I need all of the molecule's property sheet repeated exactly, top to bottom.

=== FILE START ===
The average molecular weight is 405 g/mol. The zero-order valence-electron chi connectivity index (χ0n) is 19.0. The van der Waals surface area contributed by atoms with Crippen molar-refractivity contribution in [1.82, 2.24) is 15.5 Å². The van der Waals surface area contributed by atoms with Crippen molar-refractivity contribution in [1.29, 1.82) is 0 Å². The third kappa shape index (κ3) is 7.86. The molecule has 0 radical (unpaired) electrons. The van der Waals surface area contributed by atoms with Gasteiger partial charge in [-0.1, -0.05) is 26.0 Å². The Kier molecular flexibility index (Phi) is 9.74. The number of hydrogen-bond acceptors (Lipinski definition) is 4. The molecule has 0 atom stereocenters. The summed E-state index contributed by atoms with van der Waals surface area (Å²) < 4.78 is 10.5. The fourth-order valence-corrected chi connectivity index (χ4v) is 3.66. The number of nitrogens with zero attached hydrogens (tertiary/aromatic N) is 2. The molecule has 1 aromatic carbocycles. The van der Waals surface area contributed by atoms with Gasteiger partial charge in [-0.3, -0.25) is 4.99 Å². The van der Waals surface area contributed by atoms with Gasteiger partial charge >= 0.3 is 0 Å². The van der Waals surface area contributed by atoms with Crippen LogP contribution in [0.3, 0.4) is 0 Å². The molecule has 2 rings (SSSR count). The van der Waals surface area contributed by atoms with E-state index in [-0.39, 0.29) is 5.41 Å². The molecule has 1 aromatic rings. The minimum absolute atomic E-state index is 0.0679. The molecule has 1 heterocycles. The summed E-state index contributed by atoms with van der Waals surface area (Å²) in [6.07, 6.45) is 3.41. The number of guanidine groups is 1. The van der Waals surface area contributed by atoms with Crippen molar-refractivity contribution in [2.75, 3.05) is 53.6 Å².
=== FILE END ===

The average molecular weight is 405 g/mol. The zero-order valence-electron chi connectivity index (χ0n) is 19.0. The van der Waals surface area contributed by atoms with Crippen molar-refractivity contribution in [1.82, 2.24) is 15.5 Å². The van der Waals surface area contributed by atoms with Crippen molar-refractivity contribution in [1.29, 1.82) is 0 Å². The third kappa shape index (κ3) is 7.86. The molecule has 0 radical (unpaired) electrons. The van der Waals surface area contributed by atoms with Gasteiger partial charge in [-0.1, -0.05) is 26.0 Å². The Kier molecular flexibility index (Phi) is 9.74. The number of hydrogen-bond acceptors (Lipinski definition) is 4. The molecule has 0 atom stereocenters. The summed E-state index contributed by atoms with van der Waals surface area (Å²) < 4.78 is 10.5. The fourth-order valence-corrected chi connectivity index (χ4v) is 3.66. The number of nitrogens with zero attached hydrogens (tertiary/aromatic N) is 2. The molecule has 1 aromatic carbocycles. The van der Waals surface area contributed by atoms with Gasteiger partial charge in [-0.3, -0.25) is 4.99 Å². The van der Waals surface area contributed by atoms with Gasteiger partial charge >= 0.3 is 0 Å². The van der Waals surface area contributed by atoms with Crippen LogP contribution in [0.3, 0.4) is 0 Å². The molecule has 2 rings (SSSR count). The van der Waals surface area contributed by atoms with E-state index in [-0.39, 0.29) is 5.41 Å². The molecule has 1 aromatic rings. The minimum absolute atomic E-state index is 0.0679. The molecule has 1 heterocycles. The summed E-state index contributed by atoms with van der Waals surface area (Å²) in [6.07, 6.45) is 3.41. The number of guanidine groups is 1. The van der Waals surface area contributed by atoms with Crippen molar-refractivity contribution in [2.75, 3.05) is 53.6 Å².